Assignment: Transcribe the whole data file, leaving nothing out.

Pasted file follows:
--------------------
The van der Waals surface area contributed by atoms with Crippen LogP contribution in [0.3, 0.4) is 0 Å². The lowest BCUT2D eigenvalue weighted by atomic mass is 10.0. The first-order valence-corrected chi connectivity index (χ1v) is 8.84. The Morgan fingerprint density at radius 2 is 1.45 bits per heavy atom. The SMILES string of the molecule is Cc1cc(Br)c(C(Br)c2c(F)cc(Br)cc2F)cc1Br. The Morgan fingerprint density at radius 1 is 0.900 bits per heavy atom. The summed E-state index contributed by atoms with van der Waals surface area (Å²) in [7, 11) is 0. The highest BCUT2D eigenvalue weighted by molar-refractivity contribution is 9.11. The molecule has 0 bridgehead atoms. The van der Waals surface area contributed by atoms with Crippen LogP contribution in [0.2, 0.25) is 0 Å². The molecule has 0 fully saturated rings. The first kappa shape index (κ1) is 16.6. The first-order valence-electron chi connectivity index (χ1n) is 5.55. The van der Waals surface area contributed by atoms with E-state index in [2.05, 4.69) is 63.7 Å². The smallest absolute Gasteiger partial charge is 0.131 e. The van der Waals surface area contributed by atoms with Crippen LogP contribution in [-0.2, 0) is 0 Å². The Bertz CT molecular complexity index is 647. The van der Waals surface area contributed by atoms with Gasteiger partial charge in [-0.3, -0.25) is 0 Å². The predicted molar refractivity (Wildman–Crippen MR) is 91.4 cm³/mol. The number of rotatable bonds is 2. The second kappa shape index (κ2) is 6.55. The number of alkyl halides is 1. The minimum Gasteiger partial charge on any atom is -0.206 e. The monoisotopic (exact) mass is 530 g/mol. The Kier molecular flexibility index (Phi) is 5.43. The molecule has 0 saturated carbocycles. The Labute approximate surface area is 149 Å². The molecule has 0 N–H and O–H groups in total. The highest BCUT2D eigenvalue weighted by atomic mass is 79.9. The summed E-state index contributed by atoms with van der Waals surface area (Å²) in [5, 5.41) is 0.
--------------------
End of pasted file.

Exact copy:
The van der Waals surface area contributed by atoms with Crippen LogP contribution in [0.3, 0.4) is 0 Å². The lowest BCUT2D eigenvalue weighted by atomic mass is 10.0. The first-order valence-corrected chi connectivity index (χ1v) is 8.84. The Morgan fingerprint density at radius 2 is 1.45 bits per heavy atom. The SMILES string of the molecule is Cc1cc(Br)c(C(Br)c2c(F)cc(Br)cc2F)cc1Br. The Morgan fingerprint density at radius 1 is 0.900 bits per heavy atom. The summed E-state index contributed by atoms with van der Waals surface area (Å²) in [7, 11) is 0. The highest BCUT2D eigenvalue weighted by molar-refractivity contribution is 9.11. The molecule has 0 bridgehead atoms. The van der Waals surface area contributed by atoms with Crippen LogP contribution in [0.2, 0.25) is 0 Å². The molecule has 0 fully saturated rings. The first kappa shape index (κ1) is 16.6. The first-order valence-electron chi connectivity index (χ1n) is 5.55. The van der Waals surface area contributed by atoms with E-state index in [2.05, 4.69) is 63.7 Å². The smallest absolute Gasteiger partial charge is 0.131 e. The van der Waals surface area contributed by atoms with Crippen LogP contribution in [-0.2, 0) is 0 Å². The Bertz CT molecular complexity index is 647. The van der Waals surface area contributed by atoms with Gasteiger partial charge in [-0.3, -0.25) is 0 Å². The predicted molar refractivity (Wildman–Crippen MR) is 91.4 cm³/mol. The number of rotatable bonds is 2. The second kappa shape index (κ2) is 6.55. The number of alkyl halides is 1. The minimum Gasteiger partial charge on any atom is -0.206 e. The monoisotopic (exact) mass is 530 g/mol. The Kier molecular flexibility index (Phi) is 5.43. The molecule has 0 saturated carbocycles. The Labute approximate surface area is 149 Å². The molecule has 0 N–H and O–H groups in total. The highest BCUT2D eigenvalue weighted by atomic mass is 79.9. The summed E-state index contributed by atoms with van der Waals surface area (Å²) in [5, 5.41) is 0.